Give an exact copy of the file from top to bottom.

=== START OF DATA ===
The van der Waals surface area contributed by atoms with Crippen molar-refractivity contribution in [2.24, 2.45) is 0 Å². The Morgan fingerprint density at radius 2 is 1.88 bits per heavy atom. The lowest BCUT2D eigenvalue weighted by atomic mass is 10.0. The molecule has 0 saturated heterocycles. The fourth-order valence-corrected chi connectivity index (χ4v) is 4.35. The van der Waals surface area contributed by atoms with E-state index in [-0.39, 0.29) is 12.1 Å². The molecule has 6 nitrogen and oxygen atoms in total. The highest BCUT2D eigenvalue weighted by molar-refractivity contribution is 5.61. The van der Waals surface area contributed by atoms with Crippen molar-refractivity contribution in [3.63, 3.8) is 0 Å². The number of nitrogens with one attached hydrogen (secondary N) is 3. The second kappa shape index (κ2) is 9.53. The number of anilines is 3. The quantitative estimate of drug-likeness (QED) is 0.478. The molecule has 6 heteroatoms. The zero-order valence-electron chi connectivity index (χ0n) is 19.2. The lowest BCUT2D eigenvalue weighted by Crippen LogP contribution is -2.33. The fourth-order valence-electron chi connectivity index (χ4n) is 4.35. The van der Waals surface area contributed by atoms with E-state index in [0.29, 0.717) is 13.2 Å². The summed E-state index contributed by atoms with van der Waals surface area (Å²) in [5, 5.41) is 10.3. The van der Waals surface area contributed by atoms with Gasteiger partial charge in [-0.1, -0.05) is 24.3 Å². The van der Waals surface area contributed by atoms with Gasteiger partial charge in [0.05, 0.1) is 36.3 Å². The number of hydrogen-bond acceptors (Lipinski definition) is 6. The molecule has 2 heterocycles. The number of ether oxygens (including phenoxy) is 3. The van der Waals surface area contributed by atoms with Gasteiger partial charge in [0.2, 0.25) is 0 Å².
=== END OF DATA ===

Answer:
The van der Waals surface area contributed by atoms with Crippen molar-refractivity contribution in [2.24, 2.45) is 0 Å². The Morgan fingerprint density at radius 2 is 1.88 bits per heavy atom. The lowest BCUT2D eigenvalue weighted by atomic mass is 10.0. The molecule has 0 saturated heterocycles. The fourth-order valence-corrected chi connectivity index (χ4v) is 4.35. The van der Waals surface area contributed by atoms with E-state index in [-0.39, 0.29) is 12.1 Å². The molecule has 6 nitrogen and oxygen atoms in total. The highest BCUT2D eigenvalue weighted by molar-refractivity contribution is 5.61. The van der Waals surface area contributed by atoms with Crippen molar-refractivity contribution in [3.63, 3.8) is 0 Å². The number of nitrogens with one attached hydrogen (secondary N) is 3. The second kappa shape index (κ2) is 9.53. The number of anilines is 3. The quantitative estimate of drug-likeness (QED) is 0.478. The molecule has 6 heteroatoms. The zero-order valence-electron chi connectivity index (χ0n) is 19.2. The lowest BCUT2D eigenvalue weighted by Crippen LogP contribution is -2.33. The fourth-order valence-electron chi connectivity index (χ4n) is 4.35. The van der Waals surface area contributed by atoms with E-state index in [0.29, 0.717) is 13.2 Å². The summed E-state index contributed by atoms with van der Waals surface area (Å²) in [5, 5.41) is 10.3. The van der Waals surface area contributed by atoms with Gasteiger partial charge in [-0.1, -0.05) is 24.3 Å². The van der Waals surface area contributed by atoms with Gasteiger partial charge in [0.05, 0.1) is 36.3 Å². The number of hydrogen-bond acceptors (Lipinski definition) is 6. The molecule has 2 heterocycles. The number of ether oxygens (including phenoxy) is 3. The van der Waals surface area contributed by atoms with Gasteiger partial charge in [0.2, 0.25) is 0 Å².